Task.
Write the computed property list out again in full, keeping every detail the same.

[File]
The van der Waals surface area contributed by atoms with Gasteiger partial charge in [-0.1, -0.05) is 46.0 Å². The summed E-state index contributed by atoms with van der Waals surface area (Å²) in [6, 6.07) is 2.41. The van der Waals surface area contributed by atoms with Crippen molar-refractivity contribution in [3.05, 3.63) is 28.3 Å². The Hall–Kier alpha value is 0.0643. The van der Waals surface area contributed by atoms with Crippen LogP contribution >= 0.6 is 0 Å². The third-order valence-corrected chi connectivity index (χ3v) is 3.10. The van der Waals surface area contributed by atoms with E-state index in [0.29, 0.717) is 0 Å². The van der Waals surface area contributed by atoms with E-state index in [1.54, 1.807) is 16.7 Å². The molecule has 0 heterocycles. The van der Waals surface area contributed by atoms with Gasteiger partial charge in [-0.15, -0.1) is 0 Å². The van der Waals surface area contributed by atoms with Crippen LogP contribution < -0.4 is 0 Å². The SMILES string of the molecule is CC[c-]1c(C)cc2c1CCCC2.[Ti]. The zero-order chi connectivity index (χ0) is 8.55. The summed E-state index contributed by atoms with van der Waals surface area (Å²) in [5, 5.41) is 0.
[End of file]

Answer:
The van der Waals surface area contributed by atoms with Gasteiger partial charge in [-0.1, -0.05) is 46.0 Å². The summed E-state index contributed by atoms with van der Waals surface area (Å²) in [6, 6.07) is 2.41. The van der Waals surface area contributed by atoms with Crippen molar-refractivity contribution in [3.05, 3.63) is 28.3 Å². The Hall–Kier alpha value is 0.0643. The van der Waals surface area contributed by atoms with Crippen LogP contribution >= 0.6 is 0 Å². The third-order valence-corrected chi connectivity index (χ3v) is 3.10. The van der Waals surface area contributed by atoms with E-state index in [0.29, 0.717) is 0 Å². The van der Waals surface area contributed by atoms with E-state index in [1.54, 1.807) is 16.7 Å². The molecule has 0 heterocycles. The van der Waals surface area contributed by atoms with Gasteiger partial charge in [-0.15, -0.1) is 0 Å². The van der Waals surface area contributed by atoms with Crippen LogP contribution < -0.4 is 0 Å². The SMILES string of the molecule is CC[c-]1c(C)cc2c1CCCC2.[Ti]. The zero-order chi connectivity index (χ0) is 8.55. The summed E-state index contributed by atoms with van der Waals surface area (Å²) in [5, 5.41) is 0.